Can the Four-Cylinder 2019 Camaro 1LE Compete with Hot Hatches?
Believe it or not, the 2019 Camaro 1LE has a lot in common with true hot hatches. But is that enough to make it a legitimate rival to them?
We’re living in strange times. The automotive industry is changing in major ways. It’s filled with major shifts in trends and technology, big questions, and scandal. Certain automakers are discontinuing their sedans so they can focus on pumping out more trucks and SUVs. And now Roadshow has raised this question: Can the 2019 Chevrolet Camaro with the 2.0-liter turbo four-cylinder engine and 1LE package compete with hot hatches such as the Ford Focus ST and Volkswagen Golf GTI?
As nuts as that may sound, there’s reason to wonder. All three cars have turbocharged four-bangers, available manual transmissions, and prices below $35,000. Roadshow‘s Associate Auto News Editor Andrew Krok starts by breaking down the Chevy’s performance. “The Camaro’s chassis is built to handle gobs of V8 power so when it comes to a two-liter inline four, putting out 275 horsepower and 295 lb-ft of torque, well, the car feels capable of just about anything you can throw at it. That’s especially true with the 1LE package, which borrows the SS‘s suspension in addition to packing beefier Brembo brakes and wide summer tires” that are as noisy as they are sticky.
At its core, the Camaro is well balanced. Krok finds the steering to be nicely weighted and rev-matched downshifts easy to perform thanks to the six-speed’s predictable clutch. The 2.0T delivers its power smoothly and, once revved high enough, sounds properly aggressive.
Hot hatches typically stand out in a crowd with their large front air intakes, sporty stances, and pronounced aero kits. Krok’s Camaro test car gets both praise and criticism for its evolutionary looks. “The turbo is probably the best iteration of the 2019 Camaro since it lacks that dark-colored span in the middle of the front bumper that everyone, apparently, seems to hate.” However, Krok knocks the 1LE package’s black hood, mirrors, and spoiler for making the Camaro look like it came in 2nd place in a Hot Import Nights car show.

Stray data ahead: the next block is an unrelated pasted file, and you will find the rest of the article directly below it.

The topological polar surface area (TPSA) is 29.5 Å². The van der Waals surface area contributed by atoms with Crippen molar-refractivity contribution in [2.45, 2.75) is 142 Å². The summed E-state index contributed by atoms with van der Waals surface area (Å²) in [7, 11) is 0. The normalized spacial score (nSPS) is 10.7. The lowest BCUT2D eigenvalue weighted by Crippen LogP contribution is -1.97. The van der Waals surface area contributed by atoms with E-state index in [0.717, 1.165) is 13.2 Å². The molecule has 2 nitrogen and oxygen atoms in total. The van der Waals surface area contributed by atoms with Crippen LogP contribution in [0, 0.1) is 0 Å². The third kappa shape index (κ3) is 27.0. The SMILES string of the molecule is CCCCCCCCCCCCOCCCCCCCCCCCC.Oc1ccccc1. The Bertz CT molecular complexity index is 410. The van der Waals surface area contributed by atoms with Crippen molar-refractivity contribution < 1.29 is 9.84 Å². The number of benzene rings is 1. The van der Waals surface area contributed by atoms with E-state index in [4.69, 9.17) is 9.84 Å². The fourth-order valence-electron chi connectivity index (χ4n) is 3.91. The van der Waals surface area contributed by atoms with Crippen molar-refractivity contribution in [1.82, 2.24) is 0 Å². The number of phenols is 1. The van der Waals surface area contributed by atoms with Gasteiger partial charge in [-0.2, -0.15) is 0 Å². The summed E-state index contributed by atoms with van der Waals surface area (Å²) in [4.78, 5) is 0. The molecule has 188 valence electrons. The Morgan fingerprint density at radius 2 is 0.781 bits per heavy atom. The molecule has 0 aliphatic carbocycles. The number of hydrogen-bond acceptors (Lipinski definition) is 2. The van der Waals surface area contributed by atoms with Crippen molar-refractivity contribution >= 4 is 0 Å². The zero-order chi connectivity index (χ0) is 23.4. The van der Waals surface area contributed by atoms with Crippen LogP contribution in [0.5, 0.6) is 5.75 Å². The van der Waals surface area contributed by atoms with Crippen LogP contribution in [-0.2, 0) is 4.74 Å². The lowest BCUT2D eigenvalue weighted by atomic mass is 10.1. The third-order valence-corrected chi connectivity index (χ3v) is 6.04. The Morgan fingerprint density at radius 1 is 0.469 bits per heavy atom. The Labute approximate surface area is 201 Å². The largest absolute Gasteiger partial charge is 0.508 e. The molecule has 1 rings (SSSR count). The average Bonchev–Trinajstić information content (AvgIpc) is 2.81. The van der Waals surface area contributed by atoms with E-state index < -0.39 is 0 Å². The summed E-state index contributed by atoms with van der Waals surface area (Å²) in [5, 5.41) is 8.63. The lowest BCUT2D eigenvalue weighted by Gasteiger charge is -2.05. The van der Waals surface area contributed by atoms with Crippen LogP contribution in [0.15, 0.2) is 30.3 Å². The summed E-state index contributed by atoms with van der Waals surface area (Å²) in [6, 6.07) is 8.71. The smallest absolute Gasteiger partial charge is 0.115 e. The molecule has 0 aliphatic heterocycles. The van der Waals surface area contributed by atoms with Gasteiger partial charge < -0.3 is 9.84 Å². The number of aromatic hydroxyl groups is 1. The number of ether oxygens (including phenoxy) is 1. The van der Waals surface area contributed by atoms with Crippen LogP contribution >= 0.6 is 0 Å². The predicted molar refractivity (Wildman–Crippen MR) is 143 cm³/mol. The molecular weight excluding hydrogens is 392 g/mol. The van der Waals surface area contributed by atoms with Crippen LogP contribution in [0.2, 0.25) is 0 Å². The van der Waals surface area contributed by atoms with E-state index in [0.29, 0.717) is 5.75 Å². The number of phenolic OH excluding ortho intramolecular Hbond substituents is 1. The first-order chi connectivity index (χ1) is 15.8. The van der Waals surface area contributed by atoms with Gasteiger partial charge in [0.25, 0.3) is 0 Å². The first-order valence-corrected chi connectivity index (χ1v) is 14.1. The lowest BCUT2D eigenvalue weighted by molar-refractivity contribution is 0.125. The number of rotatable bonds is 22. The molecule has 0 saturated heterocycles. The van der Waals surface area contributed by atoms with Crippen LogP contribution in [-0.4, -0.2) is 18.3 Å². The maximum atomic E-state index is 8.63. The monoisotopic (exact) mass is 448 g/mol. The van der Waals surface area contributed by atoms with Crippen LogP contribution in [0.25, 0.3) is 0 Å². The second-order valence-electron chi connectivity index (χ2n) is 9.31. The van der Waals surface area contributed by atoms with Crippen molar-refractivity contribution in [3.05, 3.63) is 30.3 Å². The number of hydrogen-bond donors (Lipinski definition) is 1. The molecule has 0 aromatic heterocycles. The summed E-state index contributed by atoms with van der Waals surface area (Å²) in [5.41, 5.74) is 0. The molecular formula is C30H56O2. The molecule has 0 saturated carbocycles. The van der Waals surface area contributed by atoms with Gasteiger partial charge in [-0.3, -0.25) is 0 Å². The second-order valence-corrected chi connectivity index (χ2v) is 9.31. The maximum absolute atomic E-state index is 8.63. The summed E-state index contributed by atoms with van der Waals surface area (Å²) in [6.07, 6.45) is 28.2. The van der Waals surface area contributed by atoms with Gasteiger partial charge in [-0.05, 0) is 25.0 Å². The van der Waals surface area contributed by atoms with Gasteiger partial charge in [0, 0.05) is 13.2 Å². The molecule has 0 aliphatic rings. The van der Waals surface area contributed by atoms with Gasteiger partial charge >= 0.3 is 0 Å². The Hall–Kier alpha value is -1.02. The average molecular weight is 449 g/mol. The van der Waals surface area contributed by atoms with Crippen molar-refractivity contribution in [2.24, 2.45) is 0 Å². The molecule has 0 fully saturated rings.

Clearly, the Camaro differs from performance hatchbacks in major and obvious ways. Whereas hatches typically offer a usable amount of space inside, the Camaro’s cockpit is limited in terms of capacity and visibility. The greenhouse is slim and surrounds a cramped passenger compartment. The trunk can only hold 9.1 cubic feet of luggage and its dimensions don’t make loading it any easier.
In the end, Krok decides the Camaro rewards you for driving it quickly, but that it’s not as versatile as cars such as the Focus ST and Golf GTI. He says, “Hot hatches offer an excellent blend of real-world capability and fun driving dynamics. If you only need the car for one job, well, the Camaro will kill it, but if you’re doing double duty, you might be wise to look elsewhere.”